Lower voter turnouts and pervasive cynicism about persons elected as legislators have been the bane of advanced industrial democracies. India, it is said, has avoided this fate. The high percentage of people who cast their votes, the intensity of electoral campaigning and the almost festival-like atmosphere say it all.
The reality is somewhat different and sobering. A study by the Centre for Media Studies (CMS), reported in Mint on 10 November, shows that a large number of our members of Parliament (MPs) and members of legislative assemblies (MLAs) get elected with less than 50% of the votes in their constituencies. In fact, in the current Lok Sabha, not even half the members won with 50% of the polled votes. In case the turnout in a constituency is less than 50%, the representative character of the legislator is quite questionable. The situation at the state level in this respect is worse than that for the Lok Sabha.
At a fundamental level, the problem exists because voting in India mostly takes place on caste, regional and religious basis. Because of the size of the population, each such group has enough electoral muscle to squeeze in legislators. The large number of combinations and permutations along these lines ensure that the process of vote fragmentation continues.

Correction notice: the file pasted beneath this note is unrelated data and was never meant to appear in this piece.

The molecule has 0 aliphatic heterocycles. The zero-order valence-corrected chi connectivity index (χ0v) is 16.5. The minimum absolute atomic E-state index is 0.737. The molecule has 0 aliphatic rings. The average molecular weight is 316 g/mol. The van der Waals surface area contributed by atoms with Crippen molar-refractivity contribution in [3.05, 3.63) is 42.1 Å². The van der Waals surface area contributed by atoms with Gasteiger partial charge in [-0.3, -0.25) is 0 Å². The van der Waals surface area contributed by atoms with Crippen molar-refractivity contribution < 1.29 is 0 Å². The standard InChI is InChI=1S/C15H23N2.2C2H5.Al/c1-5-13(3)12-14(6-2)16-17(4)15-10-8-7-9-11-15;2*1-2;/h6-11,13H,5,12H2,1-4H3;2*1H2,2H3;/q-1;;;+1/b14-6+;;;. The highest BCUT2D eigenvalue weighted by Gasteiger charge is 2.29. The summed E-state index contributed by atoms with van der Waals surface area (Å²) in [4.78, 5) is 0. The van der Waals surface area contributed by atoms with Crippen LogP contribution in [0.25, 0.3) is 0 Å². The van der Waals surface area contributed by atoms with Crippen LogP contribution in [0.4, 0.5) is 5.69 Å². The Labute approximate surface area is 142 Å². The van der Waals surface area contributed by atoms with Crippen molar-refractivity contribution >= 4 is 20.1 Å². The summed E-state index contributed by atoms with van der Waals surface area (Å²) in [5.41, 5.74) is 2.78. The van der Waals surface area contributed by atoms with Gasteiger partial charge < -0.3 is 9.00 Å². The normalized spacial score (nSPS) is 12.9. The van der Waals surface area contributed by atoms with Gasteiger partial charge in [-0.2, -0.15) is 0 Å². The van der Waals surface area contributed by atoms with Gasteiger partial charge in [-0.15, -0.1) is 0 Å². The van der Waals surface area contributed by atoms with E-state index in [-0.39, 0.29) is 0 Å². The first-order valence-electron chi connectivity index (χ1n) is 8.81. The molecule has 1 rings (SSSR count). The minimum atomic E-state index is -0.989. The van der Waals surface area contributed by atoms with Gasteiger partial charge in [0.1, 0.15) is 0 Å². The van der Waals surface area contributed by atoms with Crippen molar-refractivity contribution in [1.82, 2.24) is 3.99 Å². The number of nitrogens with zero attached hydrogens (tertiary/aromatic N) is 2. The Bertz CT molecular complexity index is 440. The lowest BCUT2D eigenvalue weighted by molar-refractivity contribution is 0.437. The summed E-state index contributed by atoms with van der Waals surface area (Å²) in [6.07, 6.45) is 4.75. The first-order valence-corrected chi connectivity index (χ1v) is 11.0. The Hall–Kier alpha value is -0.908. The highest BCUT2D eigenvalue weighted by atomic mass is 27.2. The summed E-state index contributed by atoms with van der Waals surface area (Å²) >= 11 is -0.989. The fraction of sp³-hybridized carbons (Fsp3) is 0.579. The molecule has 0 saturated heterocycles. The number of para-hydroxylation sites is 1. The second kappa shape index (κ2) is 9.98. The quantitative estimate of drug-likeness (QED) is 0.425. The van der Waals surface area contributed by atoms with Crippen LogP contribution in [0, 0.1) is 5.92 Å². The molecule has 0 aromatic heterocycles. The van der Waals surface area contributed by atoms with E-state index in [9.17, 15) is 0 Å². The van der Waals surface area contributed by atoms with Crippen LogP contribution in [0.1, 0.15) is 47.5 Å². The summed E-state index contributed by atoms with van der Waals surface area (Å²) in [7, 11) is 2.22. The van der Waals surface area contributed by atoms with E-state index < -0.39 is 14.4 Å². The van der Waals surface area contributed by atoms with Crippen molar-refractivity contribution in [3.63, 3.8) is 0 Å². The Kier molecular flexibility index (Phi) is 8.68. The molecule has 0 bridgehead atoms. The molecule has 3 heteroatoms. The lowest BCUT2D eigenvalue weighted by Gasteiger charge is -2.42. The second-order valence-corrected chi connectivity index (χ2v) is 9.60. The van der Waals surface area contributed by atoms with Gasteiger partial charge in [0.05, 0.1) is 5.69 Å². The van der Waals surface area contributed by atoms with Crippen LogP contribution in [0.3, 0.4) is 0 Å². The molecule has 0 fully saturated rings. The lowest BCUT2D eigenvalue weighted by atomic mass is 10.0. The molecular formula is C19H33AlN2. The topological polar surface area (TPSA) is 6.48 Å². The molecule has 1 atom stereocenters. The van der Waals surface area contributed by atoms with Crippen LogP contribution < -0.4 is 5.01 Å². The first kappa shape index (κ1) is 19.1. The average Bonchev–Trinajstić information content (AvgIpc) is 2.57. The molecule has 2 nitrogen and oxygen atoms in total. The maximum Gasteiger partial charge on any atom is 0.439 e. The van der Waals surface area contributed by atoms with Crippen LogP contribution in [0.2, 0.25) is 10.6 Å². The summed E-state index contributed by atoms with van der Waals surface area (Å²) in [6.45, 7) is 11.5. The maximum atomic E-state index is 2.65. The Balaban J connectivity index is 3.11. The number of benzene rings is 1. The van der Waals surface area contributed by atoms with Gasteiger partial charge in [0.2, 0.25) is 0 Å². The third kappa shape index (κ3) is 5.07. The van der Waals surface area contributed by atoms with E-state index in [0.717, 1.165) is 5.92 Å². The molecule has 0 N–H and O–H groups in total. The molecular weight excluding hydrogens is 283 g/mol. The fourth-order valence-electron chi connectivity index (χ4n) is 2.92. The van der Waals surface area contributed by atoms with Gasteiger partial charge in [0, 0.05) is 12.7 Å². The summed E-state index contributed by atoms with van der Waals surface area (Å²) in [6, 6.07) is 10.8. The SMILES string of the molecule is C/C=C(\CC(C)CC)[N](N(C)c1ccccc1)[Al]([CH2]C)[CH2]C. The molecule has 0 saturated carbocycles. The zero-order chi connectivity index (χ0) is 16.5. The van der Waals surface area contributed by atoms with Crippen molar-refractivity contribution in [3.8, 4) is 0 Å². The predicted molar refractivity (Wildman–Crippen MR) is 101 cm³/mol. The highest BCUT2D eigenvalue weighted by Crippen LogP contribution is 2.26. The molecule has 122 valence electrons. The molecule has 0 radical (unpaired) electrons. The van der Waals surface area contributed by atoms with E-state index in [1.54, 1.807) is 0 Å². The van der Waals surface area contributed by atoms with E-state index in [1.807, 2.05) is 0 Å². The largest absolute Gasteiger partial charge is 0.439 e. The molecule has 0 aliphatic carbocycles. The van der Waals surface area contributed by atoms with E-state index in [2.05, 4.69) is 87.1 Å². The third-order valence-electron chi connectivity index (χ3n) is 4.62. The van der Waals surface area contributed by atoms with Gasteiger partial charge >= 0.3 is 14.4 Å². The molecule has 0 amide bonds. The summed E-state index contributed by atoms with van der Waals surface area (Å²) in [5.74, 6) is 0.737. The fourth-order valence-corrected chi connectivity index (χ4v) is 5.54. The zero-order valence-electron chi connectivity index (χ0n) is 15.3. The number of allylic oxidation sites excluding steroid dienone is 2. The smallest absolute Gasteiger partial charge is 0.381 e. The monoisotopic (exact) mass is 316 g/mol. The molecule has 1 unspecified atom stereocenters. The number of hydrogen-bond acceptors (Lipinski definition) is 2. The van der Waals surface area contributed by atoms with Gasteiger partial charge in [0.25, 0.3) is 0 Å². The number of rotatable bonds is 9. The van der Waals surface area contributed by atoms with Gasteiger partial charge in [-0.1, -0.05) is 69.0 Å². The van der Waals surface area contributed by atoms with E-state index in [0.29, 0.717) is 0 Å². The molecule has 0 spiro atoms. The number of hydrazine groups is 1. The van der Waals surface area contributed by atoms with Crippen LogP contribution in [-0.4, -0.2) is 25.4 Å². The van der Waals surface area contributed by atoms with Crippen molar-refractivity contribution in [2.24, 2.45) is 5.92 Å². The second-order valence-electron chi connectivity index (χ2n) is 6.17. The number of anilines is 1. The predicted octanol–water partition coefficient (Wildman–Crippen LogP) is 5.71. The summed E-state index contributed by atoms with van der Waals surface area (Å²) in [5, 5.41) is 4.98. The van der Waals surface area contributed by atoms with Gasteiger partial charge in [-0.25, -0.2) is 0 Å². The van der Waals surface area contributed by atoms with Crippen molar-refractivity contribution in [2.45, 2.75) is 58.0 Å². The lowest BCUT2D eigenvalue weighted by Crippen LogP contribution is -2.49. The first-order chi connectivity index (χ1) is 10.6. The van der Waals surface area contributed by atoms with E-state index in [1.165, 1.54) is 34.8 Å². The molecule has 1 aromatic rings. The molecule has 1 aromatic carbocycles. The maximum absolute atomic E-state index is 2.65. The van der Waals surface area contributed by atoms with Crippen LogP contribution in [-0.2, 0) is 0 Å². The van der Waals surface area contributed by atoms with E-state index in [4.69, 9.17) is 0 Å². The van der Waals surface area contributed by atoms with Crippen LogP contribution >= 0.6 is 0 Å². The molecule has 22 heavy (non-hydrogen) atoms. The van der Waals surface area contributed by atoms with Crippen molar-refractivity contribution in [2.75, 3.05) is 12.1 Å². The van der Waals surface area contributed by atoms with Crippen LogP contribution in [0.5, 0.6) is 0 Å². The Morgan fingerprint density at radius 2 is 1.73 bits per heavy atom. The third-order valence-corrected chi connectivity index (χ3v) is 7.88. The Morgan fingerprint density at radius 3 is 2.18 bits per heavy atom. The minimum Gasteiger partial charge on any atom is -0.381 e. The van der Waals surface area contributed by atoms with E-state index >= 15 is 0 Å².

This has pernicious consequences for government formation. Each representative group wants a member apiece in the council of ministers. This leads to an environment in which political rent-seeking becomes “normal” behaviour. Poor policy formulation and in many instances, policy paralysis, can be traced to this state of affairs.
When commentators wonder why India has a steady rate of growth even while its governance is going from bad to worse, perhaps this feature of our polity supplies one part of the answer. It’s not bad and greedy ministers who are at the root of the problem; it’s their constituents and their outlook that’s the problem. The comment that “all politicians are the same” is meaningful when viewed thus.
More than 90 years ago, economist Harold Hotelling studied the problem as to why all political parties behave similarly. He gave a mathematical framework for analysing political behaviour but concluded it in one sentence: The cider is too homogeneous.
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